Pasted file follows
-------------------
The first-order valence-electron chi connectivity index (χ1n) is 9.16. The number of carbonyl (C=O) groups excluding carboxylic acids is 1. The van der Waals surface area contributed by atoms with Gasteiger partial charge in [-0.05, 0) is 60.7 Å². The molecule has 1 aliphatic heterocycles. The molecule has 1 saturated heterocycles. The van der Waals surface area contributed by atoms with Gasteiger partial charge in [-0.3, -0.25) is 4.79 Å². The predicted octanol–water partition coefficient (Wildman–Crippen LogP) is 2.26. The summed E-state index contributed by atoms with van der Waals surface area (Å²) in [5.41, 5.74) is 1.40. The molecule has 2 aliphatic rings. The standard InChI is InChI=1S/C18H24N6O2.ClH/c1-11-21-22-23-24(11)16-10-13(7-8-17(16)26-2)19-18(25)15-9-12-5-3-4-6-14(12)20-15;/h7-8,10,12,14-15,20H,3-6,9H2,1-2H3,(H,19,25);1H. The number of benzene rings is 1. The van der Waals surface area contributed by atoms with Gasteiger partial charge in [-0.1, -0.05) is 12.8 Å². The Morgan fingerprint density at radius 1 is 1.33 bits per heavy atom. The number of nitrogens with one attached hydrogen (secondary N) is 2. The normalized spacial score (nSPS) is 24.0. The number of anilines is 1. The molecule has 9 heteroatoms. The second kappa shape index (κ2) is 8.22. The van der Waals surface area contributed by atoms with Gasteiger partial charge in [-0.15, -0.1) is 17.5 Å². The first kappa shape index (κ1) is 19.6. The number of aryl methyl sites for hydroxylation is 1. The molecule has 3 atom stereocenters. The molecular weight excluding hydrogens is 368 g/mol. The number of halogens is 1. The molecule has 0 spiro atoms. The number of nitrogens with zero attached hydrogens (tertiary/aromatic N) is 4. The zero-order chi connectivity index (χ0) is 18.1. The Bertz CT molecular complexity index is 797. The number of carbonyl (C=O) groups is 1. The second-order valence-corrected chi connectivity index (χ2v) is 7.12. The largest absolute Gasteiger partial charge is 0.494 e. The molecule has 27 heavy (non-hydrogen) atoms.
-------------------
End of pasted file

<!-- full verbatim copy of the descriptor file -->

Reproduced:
The first-order valence-electron chi connectivity index (χ1n) is 9.16. The number of carbonyl (C=O) groups excluding carboxylic acids is 1. The van der Waals surface area contributed by atoms with Gasteiger partial charge in [-0.05, 0) is 60.7 Å². The molecule has 1 aliphatic heterocycles. The molecule has 1 saturated heterocycles. The van der Waals surface area contributed by atoms with Gasteiger partial charge in [-0.3, -0.25) is 4.79 Å². The predicted octanol–water partition coefficient (Wildman–Crippen LogP) is 2.26. The summed E-state index contributed by atoms with van der Waals surface area (Å²) in [5.41, 5.74) is 1.40. The molecule has 2 aliphatic rings. The standard InChI is InChI=1S/C18H24N6O2.ClH/c1-11-21-22-23-24(11)16-10-13(7-8-17(16)26-2)19-18(25)15-9-12-5-3-4-6-14(12)20-15;/h7-8,10,12,14-15,20H,3-6,9H2,1-2H3,(H,19,25);1H. The number of benzene rings is 1. The van der Waals surface area contributed by atoms with Gasteiger partial charge in [-0.1, -0.05) is 12.8 Å². The Morgan fingerprint density at radius 1 is 1.33 bits per heavy atom. The number of nitrogens with one attached hydrogen (secondary N) is 2. The normalized spacial score (nSPS) is 24.0. The number of anilines is 1. The molecule has 9 heteroatoms. The second kappa shape index (κ2) is 8.22. The van der Waals surface area contributed by atoms with Gasteiger partial charge in [-0.15, -0.1) is 17.5 Å². The first kappa shape index (κ1) is 19.6. The number of aryl methyl sites for hydroxylation is 1. The molecule has 3 atom stereocenters. The molecular weight excluding hydrogens is 368 g/mol. The number of halogens is 1. The molecule has 0 spiro atoms. The number of nitrogens with zero attached hydrogens (tertiary/aromatic N) is 4. The zero-order chi connectivity index (χ0) is 18.1. The Bertz CT molecular complexity index is 797. The number of carbonyl (C=O) groups is 1. The second-order valence-corrected chi connectivity index (χ2v) is 7.12. The largest absolute Gasteiger partial charge is 0.494 e. The molecule has 27 heavy (non-hydrogen) atoms.